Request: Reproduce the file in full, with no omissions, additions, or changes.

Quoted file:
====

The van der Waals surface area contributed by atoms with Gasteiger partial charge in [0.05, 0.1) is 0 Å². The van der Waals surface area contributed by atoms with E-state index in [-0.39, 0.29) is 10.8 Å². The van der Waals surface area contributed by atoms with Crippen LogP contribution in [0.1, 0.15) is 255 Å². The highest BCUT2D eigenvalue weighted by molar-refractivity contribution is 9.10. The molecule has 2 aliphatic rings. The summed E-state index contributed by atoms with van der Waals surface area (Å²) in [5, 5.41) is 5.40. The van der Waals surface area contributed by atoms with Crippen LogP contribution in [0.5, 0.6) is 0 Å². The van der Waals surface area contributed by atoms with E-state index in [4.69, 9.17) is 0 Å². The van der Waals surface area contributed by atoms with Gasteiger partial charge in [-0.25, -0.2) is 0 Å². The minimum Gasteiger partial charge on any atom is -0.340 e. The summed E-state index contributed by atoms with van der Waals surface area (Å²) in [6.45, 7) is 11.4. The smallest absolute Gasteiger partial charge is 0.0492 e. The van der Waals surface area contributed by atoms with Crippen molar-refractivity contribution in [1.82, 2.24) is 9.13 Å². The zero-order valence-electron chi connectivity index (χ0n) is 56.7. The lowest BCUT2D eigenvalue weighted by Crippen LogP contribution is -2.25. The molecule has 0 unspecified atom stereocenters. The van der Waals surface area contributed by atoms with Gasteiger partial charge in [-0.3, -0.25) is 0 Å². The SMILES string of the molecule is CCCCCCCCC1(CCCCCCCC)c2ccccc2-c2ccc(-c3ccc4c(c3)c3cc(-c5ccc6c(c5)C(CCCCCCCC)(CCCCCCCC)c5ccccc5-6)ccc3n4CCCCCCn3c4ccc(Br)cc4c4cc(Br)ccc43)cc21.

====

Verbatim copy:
The van der Waals surface area contributed by atoms with Gasteiger partial charge in [0.05, 0.1) is 0 Å². The van der Waals surface area contributed by atoms with E-state index in [-0.39, 0.29) is 10.8 Å². The van der Waals surface area contributed by atoms with Crippen LogP contribution in [0.1, 0.15) is 255 Å². The highest BCUT2D eigenvalue weighted by molar-refractivity contribution is 9.10. The molecule has 2 aliphatic rings. The summed E-state index contributed by atoms with van der Waals surface area (Å²) in [5, 5.41) is 5.40. The van der Waals surface area contributed by atoms with Crippen LogP contribution in [0.5, 0.6) is 0 Å². The van der Waals surface area contributed by atoms with E-state index in [4.69, 9.17) is 0 Å². The van der Waals surface area contributed by atoms with Gasteiger partial charge in [-0.25, -0.2) is 0 Å². The minimum Gasteiger partial charge on any atom is -0.340 e. The summed E-state index contributed by atoms with van der Waals surface area (Å²) in [6.45, 7) is 11.4. The smallest absolute Gasteiger partial charge is 0.0492 e. The van der Waals surface area contributed by atoms with Crippen molar-refractivity contribution in [1.82, 2.24) is 9.13 Å². The zero-order valence-electron chi connectivity index (χ0n) is 56.7. The lowest BCUT2D eigenvalue weighted by Crippen LogP contribution is -2.25. The molecule has 0 unspecified atom stereocenters. The van der Waals surface area contributed by atoms with Gasteiger partial charge in [-0.3, -0.25) is 0 Å². The SMILES string of the molecule is CCCCCCCCC1(CCCCCCCC)c2ccccc2-c2ccc(-c3ccc4c(c3)c3cc(-c5ccc6c(c5)C(CCCCCCCC)(CCCCCCCC)c5ccccc5-6)ccc3n4CCCCCCn3c4ccc(Br)cc4c4cc(Br)ccc43)cc21.